The other day BuzzFeed, a source not ordinarily cited on op-ed pages, declared the presidential election in the Czech Republic "the most interesting election in the world." They might be right. Don't miss the candidate with the facial tattoos.

But there is almost no contest for the crown for the most interesting political party in the world. It's the party that for decades was the dullest party in the world. Praise the Lord and pass the teacup.

Comment by clicking here.

David Shribman, a Pulitzer Prize winner in journalism, is executive editor of the Pittsburgh Post-Gazette.


Previously:



01/07/13 History meets firearms
12/31/12 In search of our better angels
12/24/12 Wounded in war, Inouye just kept serving his country
12/10/12 President as change agent
12/10/12 Another overtime election
12/03/12 Defining the Obama presidency: Our re-elected chief executive has the whip hand now, but how will he use
11/19/12 New Hampshire 2016
11/12/12 Obama's second chance
11/05/12 America's first martyr to free speech
10/29/12 Making hay in Iowa
10/15/12 When two men confronted each other from afar as civilization hung in the balance
10/08/12 If you look at the election a certain way, things don't seem so terrible
10/01/12 Debating the debates
09/24/12 Pessimists R Us
08/20/12 Obama remains a puzzle even as he asks the American people for a second chance
08/13/12 With Ryan, Romney upends the conversation
08/06/12 The real Romney remains hidden behind other people's opinions
07/30/12 What summer is for: How August can matter, and how Romney might use it
07/23/12 The Independent son of independent Maine promises to shake up Washington
07/16/12 The Rambler American
07/09/12 The Telstar revolution: Fifty years ago, a 3-foot orb was sent aloft and spawned a new era in communications
07/02/12 It's got only four electoral votes, but Romney and Obama will be fighting for them
06/25/12 A little noted rebellion over a lonely stretch of land helps tell the American story
06/18/12 You're nothing special: Luck is what you make of it . . . and what it makes of you
06/11/12 Anybody can talk authoritatively about the presidential election. Here's how
06/04/12 Candidates love to ally themselves with admired presidents, in sometimes unexpected ways
05/29/12 Americans aren't in a new burst of patriotism but they are in a new burst of appreciation for the military
05/21/12 Inside out: Almost nothing about this year's presidential election conforms to conventional analysis
05/14/12 Lugar grew into an elder statesman, which is why he'll be leaving the Senate
05/07/12 50 years later, MacArthur's farewell to arms continues to inspire
04/30/12 The likability factor: We're going to find out how important it is in these troubled times
04/23/12 Romney's four battles: With the nomination essentially in hand, he must turn to new challenges
04/16/12 For GOPers, expect the frustration to build, not abate
04/09/12 The political battles you cannot see
04/02/12 Romney's roadmap: Doing better in Democratic states may complicate his fall campaign
03/26/12 Romney struggles with same GOP forces his father faced long ago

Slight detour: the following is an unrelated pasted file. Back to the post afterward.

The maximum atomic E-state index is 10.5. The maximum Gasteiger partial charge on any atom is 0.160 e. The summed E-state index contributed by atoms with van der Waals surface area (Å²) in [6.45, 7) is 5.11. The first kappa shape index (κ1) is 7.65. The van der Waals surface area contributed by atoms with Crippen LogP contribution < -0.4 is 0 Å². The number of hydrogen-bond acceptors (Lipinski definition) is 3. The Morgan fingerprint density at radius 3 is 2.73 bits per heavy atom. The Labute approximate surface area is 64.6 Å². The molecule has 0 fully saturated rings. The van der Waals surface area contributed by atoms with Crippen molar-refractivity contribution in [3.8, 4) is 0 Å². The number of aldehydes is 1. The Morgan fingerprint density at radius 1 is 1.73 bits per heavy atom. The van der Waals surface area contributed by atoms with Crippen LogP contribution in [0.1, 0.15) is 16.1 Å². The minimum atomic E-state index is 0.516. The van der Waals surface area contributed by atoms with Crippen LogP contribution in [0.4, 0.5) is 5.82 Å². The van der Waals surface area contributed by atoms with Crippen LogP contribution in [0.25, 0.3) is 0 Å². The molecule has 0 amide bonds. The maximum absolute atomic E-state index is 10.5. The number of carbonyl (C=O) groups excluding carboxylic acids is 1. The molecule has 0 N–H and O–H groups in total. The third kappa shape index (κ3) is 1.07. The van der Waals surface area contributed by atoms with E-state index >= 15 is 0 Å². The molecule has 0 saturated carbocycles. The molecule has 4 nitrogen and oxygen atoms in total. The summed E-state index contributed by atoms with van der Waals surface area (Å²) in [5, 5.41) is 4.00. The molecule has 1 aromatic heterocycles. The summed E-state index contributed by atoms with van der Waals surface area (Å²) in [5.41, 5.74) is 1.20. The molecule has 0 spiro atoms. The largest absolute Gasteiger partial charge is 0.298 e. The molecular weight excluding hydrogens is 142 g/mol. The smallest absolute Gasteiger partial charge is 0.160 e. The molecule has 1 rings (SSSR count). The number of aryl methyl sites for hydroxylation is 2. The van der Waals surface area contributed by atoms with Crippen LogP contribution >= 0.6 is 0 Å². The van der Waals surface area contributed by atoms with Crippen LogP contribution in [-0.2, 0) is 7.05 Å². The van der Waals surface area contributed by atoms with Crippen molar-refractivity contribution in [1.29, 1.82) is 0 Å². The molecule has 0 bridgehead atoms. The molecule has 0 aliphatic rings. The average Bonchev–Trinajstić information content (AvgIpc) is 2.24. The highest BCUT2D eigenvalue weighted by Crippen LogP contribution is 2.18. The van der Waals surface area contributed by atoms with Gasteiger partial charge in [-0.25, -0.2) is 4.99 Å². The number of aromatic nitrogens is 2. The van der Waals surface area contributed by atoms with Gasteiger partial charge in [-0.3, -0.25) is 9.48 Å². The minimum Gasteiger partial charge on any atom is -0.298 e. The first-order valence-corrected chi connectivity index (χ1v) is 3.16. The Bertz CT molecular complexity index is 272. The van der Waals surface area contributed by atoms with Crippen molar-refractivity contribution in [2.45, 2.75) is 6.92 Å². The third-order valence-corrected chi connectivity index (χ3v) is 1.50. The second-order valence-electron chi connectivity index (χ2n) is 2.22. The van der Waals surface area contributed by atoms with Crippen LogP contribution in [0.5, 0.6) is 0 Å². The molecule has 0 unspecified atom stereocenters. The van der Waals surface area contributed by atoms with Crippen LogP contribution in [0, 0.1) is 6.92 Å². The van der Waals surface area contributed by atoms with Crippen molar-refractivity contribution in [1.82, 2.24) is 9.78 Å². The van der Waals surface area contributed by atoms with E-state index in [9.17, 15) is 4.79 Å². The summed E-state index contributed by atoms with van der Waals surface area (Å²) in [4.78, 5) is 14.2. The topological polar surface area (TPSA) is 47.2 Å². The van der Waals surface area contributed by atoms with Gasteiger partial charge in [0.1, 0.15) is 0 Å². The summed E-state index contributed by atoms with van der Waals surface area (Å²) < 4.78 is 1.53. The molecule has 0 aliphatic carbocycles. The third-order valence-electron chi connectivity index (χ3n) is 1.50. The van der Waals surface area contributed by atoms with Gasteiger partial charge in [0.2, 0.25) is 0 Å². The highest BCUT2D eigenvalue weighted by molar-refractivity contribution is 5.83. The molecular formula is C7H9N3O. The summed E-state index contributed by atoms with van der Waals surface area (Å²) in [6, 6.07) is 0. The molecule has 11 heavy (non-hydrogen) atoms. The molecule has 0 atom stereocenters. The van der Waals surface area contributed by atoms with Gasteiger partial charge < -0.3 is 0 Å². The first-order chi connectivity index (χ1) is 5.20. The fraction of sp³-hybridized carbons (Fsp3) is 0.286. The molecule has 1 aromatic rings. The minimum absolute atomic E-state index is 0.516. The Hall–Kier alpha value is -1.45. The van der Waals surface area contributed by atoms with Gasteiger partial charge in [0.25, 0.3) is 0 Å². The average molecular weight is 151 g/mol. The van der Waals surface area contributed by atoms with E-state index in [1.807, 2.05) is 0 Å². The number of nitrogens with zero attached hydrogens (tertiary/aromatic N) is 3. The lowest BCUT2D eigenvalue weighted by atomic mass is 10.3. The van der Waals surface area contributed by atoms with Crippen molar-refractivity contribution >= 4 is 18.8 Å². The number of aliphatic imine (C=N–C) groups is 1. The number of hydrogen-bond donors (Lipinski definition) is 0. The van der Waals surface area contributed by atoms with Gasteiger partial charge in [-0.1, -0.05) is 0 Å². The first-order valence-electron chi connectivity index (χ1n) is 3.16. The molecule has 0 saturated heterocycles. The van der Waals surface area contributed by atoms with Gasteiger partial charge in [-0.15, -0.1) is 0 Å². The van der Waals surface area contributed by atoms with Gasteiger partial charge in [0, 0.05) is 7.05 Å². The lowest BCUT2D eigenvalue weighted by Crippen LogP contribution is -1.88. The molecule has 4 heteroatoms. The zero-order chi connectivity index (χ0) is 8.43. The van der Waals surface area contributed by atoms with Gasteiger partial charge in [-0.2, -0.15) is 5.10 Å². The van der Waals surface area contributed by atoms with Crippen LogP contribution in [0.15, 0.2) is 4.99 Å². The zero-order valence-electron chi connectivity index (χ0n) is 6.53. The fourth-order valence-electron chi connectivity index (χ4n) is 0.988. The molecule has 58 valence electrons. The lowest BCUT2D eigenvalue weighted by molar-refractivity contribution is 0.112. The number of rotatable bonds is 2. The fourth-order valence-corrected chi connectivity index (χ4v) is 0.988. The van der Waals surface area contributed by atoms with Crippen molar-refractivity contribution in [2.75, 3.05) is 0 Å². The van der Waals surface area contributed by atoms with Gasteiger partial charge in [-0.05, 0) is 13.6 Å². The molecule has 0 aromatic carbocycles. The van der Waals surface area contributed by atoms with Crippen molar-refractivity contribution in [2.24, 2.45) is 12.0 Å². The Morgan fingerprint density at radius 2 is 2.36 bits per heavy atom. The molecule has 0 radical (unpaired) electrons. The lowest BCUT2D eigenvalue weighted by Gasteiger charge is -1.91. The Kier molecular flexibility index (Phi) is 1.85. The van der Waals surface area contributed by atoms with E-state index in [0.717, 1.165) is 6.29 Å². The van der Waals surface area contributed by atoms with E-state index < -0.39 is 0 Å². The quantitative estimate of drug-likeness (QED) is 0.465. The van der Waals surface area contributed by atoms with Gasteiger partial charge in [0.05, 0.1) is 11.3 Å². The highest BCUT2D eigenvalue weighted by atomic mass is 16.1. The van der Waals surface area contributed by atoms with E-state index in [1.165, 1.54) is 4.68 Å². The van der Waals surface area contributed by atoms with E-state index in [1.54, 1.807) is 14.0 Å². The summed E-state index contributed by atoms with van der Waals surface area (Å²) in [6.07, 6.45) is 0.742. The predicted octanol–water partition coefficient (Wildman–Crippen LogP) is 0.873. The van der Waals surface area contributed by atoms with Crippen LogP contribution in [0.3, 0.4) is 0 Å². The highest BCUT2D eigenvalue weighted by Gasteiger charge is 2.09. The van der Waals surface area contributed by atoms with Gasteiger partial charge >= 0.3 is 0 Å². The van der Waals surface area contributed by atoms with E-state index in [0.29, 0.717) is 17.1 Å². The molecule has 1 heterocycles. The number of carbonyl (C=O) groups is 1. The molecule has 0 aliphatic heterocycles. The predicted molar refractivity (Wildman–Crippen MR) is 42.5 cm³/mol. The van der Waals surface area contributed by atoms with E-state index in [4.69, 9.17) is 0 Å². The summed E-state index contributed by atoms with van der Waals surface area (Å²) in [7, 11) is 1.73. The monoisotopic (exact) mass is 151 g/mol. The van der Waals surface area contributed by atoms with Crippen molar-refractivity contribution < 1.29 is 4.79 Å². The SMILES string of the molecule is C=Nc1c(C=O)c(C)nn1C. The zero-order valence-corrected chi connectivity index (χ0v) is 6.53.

03/19/12 The writer and the president
03/12/12 Romney could learn from his rivals after Super Tuesday
03/05/12 The GOP race continues, and Republicans continue to grouse about their choices
02/27/12 The turnout threat: when voters vamoose
02/20/12 The Winter's Tale: Republicans are engaged in a 'problem play,' full of psychological, and real, drama
02/13/12 Which Ike to like?
02/08/12 A tale of two elections: Voters today are making their most profound choice since 1912
01/30/12 Whither the GOP establishment?
01/23/12 The Democratic coalition is breaking up
01/09/12 The verdict that wasn't
01/02/12 These are the keys to who will persist
12/19/11 Another Gingrich rebellion
12/12/11 A defining fight for the GOP
12/05/11 A distinct lack of enthusiasm
11/28/11 For GOPers, the winds are beginning to pick up, the horizon is darkening
11/21/11 Today's polarized politics . . . blame FDR and the political scientists
11/11/11The sporting life
11/07/11 Ron Paul, true believer
10/31/11 Why Cain isn't able
10/10/11 GOP starting over
10/03/11 The Forgotten War of 1812
09/26/11 The way we live now
09/19/11 The crisis this time
09/11/11 But what will it mean?
09/05/11 A horse race column: Who might win the GOP nomination and how it might unfold
08/29/11 The vacuum calls
08/22/11 Passion and politics: How Barack Obama and Mitt Romney got crowded into the same dangerous corner
08/15/11 Eleanor's little village
08/08/11 The agony of August
08/01/11 The politics of the impossible: What a country this might be if the political class served the broad interests of the majority
07/25/11 Pennant fever grips 'Burgh
07/18/11 Exemplar of an era
07/11/11 On summer
07/04/11 The soul of the party
06/27/11 What the Secretary said
06/20/11 Romney has big advantages over his rivals, but they will be coming after him
06/06/11 One question each
05/30/11 The 14-week challenge
05/23/11 Delay tactics
05/16/11 Republicans are waiting
05/09/11 Bin Laden is dead. What does it mean?
05/02/11 From nobodies to nominees
04/25/11 The founders left slavery for future generations to settle, and we still haven't fully come to terms with it
04/18/11 From audacious to cautious
04/11/11 Dreaming of space
12/12/10 The GOP takes control
12/06/10 DECEMBER 7
11/29/10 GOP presidential hopefuls already are lining up local supporters in what is now a red state
11/22/10 Burning down the House
11/15/10 Institutions of higher learning are finally beginning to teach important lifeskills
11/04/10 The war has just begun
11/01/10 Echoes of a speech 40 years ago this week still resonate today
10/25/10 50 years ago America chose between two men who were dramatically different --- and eerily similar